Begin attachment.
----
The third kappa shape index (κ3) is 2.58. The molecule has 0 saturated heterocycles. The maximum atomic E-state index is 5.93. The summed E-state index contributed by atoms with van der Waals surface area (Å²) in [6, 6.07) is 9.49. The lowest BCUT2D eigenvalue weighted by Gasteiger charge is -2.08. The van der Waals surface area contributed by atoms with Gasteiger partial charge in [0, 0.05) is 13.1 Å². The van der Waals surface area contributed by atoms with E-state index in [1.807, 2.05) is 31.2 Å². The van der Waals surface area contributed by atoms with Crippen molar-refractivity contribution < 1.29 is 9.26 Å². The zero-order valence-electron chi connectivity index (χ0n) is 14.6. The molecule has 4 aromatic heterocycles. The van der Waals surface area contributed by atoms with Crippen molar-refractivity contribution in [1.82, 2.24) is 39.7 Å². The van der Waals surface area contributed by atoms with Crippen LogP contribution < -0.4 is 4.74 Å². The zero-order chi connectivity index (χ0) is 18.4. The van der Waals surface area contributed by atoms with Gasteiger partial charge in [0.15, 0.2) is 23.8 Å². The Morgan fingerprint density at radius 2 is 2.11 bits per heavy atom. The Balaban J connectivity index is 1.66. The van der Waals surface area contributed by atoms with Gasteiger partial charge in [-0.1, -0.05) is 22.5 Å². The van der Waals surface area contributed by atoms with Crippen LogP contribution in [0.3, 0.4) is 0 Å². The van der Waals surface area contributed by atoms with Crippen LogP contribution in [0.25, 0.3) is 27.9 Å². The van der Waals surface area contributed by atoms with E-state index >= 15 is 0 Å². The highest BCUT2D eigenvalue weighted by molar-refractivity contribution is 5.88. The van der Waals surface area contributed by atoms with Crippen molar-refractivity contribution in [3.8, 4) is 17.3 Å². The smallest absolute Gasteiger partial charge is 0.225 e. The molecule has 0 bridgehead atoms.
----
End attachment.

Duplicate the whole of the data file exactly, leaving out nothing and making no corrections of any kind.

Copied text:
The third kappa shape index (κ3) is 2.58. The molecule has 0 saturated heterocycles. The maximum atomic E-state index is 5.93. The summed E-state index contributed by atoms with van der Waals surface area (Å²) in [6, 6.07) is 9.49. The lowest BCUT2D eigenvalue weighted by Gasteiger charge is -2.08. The van der Waals surface area contributed by atoms with Gasteiger partial charge in [0, 0.05) is 13.1 Å². The van der Waals surface area contributed by atoms with E-state index in [1.807, 2.05) is 31.2 Å². The van der Waals surface area contributed by atoms with Crippen molar-refractivity contribution < 1.29 is 9.26 Å². The zero-order valence-electron chi connectivity index (χ0n) is 14.6. The molecule has 4 aromatic heterocycles. The van der Waals surface area contributed by atoms with Crippen molar-refractivity contribution in [1.82, 2.24) is 39.7 Å². The van der Waals surface area contributed by atoms with Crippen LogP contribution < -0.4 is 4.74 Å². The zero-order chi connectivity index (χ0) is 18.4. The van der Waals surface area contributed by atoms with Gasteiger partial charge in [0.15, 0.2) is 23.8 Å². The Morgan fingerprint density at radius 2 is 2.11 bits per heavy atom. The Balaban J connectivity index is 1.66. The van der Waals surface area contributed by atoms with Gasteiger partial charge in [-0.1, -0.05) is 22.5 Å². The van der Waals surface area contributed by atoms with Crippen LogP contribution in [0.3, 0.4) is 0 Å². The van der Waals surface area contributed by atoms with Crippen LogP contribution in [0.25, 0.3) is 27.9 Å². The van der Waals surface area contributed by atoms with E-state index >= 15 is 0 Å². The highest BCUT2D eigenvalue weighted by molar-refractivity contribution is 5.88. The van der Waals surface area contributed by atoms with Crippen molar-refractivity contribution in [3.8, 4) is 17.3 Å². The smallest absolute Gasteiger partial charge is 0.225 e. The molecule has 0 bridgehead atoms.